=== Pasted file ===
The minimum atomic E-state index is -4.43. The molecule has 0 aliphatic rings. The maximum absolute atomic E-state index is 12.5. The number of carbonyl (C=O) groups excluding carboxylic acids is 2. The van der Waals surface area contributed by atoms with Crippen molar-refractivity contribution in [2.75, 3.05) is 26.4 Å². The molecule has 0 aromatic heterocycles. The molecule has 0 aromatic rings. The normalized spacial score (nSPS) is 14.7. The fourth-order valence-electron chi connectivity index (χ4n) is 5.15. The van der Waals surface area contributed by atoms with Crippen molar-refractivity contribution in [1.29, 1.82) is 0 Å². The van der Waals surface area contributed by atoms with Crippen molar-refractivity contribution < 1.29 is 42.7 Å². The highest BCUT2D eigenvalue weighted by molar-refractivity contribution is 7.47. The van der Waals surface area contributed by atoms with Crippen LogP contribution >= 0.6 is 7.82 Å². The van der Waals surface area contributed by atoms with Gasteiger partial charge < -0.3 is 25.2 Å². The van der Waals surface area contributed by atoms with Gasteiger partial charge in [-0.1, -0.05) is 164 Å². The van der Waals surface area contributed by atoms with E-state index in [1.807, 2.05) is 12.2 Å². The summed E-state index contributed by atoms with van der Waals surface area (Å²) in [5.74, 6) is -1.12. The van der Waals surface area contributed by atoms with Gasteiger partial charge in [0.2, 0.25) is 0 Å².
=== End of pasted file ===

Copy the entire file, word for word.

The minimum atomic E-state index is -4.43. The molecule has 0 aliphatic rings. The maximum absolute atomic E-state index is 12.5. The number of carbonyl (C=O) groups excluding carboxylic acids is 2. The van der Waals surface area contributed by atoms with Crippen molar-refractivity contribution in [2.75, 3.05) is 26.4 Å². The molecule has 0 aromatic heterocycles. The molecule has 0 aromatic rings. The normalized spacial score (nSPS) is 14.7. The fourth-order valence-electron chi connectivity index (χ4n) is 5.15. The van der Waals surface area contributed by atoms with Crippen molar-refractivity contribution in [1.29, 1.82) is 0 Å². The van der Waals surface area contributed by atoms with Crippen molar-refractivity contribution < 1.29 is 42.7 Å². The highest BCUT2D eigenvalue weighted by molar-refractivity contribution is 7.47. The van der Waals surface area contributed by atoms with Crippen LogP contribution >= 0.6 is 7.82 Å². The van der Waals surface area contributed by atoms with Gasteiger partial charge < -0.3 is 25.2 Å². The van der Waals surface area contributed by atoms with Gasteiger partial charge in [-0.1, -0.05) is 164 Å². The van der Waals surface area contributed by atoms with E-state index in [1.807, 2.05) is 12.2 Å². The summed E-state index contributed by atoms with van der Waals surface area (Å²) in [5.74, 6) is -1.12. The van der Waals surface area contributed by atoms with Gasteiger partial charge in [0.2, 0.25) is 0 Å².